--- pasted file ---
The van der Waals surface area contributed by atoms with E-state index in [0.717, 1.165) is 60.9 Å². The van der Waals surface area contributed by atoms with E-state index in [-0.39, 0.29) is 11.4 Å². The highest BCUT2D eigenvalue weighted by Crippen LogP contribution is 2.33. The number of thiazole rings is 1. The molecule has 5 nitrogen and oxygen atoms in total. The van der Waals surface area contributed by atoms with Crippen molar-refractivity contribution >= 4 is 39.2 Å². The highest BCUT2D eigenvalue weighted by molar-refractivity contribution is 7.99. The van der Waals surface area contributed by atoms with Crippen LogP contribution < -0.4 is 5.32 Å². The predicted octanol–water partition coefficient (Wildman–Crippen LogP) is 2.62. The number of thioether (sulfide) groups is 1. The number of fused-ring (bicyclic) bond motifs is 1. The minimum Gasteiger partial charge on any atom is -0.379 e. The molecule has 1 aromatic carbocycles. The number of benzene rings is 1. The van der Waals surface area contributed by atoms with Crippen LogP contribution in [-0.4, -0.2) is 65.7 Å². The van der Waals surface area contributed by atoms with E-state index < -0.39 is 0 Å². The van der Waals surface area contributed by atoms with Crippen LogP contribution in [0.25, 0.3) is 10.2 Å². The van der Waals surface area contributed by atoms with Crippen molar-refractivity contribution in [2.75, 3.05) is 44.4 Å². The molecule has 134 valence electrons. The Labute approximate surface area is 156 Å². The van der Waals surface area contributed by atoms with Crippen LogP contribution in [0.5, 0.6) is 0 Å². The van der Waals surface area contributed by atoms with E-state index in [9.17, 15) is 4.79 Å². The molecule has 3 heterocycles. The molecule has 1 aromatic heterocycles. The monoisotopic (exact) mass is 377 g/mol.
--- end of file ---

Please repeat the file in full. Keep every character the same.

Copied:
The van der Waals surface area contributed by atoms with E-state index in [0.717, 1.165) is 60.9 Å². The van der Waals surface area contributed by atoms with E-state index in [-0.39, 0.29) is 11.4 Å². The highest BCUT2D eigenvalue weighted by Crippen LogP contribution is 2.33. The number of thiazole rings is 1. The molecule has 5 nitrogen and oxygen atoms in total. The van der Waals surface area contributed by atoms with Crippen molar-refractivity contribution >= 4 is 39.2 Å². The highest BCUT2D eigenvalue weighted by molar-refractivity contribution is 7.99. The van der Waals surface area contributed by atoms with Crippen LogP contribution < -0.4 is 5.32 Å². The predicted octanol–water partition coefficient (Wildman–Crippen LogP) is 2.62. The number of thioether (sulfide) groups is 1. The number of fused-ring (bicyclic) bond motifs is 1. The minimum Gasteiger partial charge on any atom is -0.379 e. The molecule has 1 aromatic carbocycles. The number of benzene rings is 1. The van der Waals surface area contributed by atoms with Crippen LogP contribution in [-0.4, -0.2) is 65.7 Å². The van der Waals surface area contributed by atoms with E-state index < -0.39 is 0 Å². The van der Waals surface area contributed by atoms with Crippen LogP contribution in [0.25, 0.3) is 10.2 Å². The van der Waals surface area contributed by atoms with Crippen molar-refractivity contribution in [2.75, 3.05) is 44.4 Å². The molecule has 134 valence electrons. The Labute approximate surface area is 156 Å². The van der Waals surface area contributed by atoms with Crippen LogP contribution in [0.5, 0.6) is 0 Å². The van der Waals surface area contributed by atoms with E-state index in [9.17, 15) is 4.79 Å². The molecule has 3 heterocycles. The molecule has 1 aromatic heterocycles. The monoisotopic (exact) mass is 377 g/mol.